Several people taken to hospital in Austria after taking suspected fake diabetes drug

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Several people were taken to hospital in Austria after using suspected counterfeits of the diabetes drug Ozempic, according to the federal health safety office.

The patients were reported to have suffered hypoglycaemia and seizures, serious side effects that indicate the product contained insulin instead of Ozempic’s active ingredient, semaglutide, the BASG said in a warning issued on Monday.

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Europe’s medicines regulator last week warned about pre-filled pens falsely labelled as the diabetes drug, and Novo Nordisk has flagged a surge in counterfeit versions of Ozempic as well as its weight-loss drug Wegovy online.

Though only Wegovy is approved for obesity, the fact that Ozempic also leads to dramatic weight loss has led people in the United States and Europe to use the drug “off-label,” meaning not for its approved use.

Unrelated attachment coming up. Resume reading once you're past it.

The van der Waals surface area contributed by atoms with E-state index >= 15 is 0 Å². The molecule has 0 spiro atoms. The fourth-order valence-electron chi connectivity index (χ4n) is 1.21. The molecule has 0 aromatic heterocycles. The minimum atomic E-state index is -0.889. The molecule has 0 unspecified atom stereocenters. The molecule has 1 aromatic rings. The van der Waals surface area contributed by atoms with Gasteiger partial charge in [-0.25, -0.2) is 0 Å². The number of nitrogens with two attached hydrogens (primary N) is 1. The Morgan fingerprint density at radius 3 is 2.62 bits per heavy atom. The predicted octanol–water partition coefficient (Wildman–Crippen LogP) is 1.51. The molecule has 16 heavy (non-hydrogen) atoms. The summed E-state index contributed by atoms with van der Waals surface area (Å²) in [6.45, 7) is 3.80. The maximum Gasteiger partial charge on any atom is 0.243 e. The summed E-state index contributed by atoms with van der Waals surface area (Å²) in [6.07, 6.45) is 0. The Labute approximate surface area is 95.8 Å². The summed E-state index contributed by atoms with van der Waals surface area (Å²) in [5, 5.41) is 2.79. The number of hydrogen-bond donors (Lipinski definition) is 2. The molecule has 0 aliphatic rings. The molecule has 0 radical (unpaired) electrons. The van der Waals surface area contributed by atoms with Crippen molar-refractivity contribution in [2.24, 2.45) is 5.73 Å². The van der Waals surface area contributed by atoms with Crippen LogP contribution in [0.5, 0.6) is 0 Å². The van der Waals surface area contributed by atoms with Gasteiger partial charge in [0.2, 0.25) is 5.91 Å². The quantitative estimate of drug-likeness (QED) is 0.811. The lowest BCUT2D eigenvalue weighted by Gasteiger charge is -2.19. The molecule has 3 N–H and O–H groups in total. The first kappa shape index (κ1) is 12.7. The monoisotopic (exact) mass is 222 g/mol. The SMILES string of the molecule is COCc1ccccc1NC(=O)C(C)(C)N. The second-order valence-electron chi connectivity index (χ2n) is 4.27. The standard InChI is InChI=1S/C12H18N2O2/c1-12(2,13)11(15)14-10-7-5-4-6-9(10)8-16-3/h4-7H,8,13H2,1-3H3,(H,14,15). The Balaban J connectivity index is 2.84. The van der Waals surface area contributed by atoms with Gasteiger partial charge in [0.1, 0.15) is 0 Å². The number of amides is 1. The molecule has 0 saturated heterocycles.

This has led to a shortage of Ozempic, which has been exploited by criminal organizations, the BASG said.

The BASG did not given an exact number of patients affected and how severely. A spokesperson was not available on Tuesday.

Austria’s criminal intelligence service said on Monday that the affected batch probably came from a source other than a pharmacy and stocks of it may still be in circulation.

While the current suspected counterfeits are packs of 1-milligram strength, it cannot be ruled out that pre-filled pen packs with different strengths are also affected, the service said.

Read more: Doctor warns of ‘Ozempic face’ side effect of diabetes drug used for weight loss

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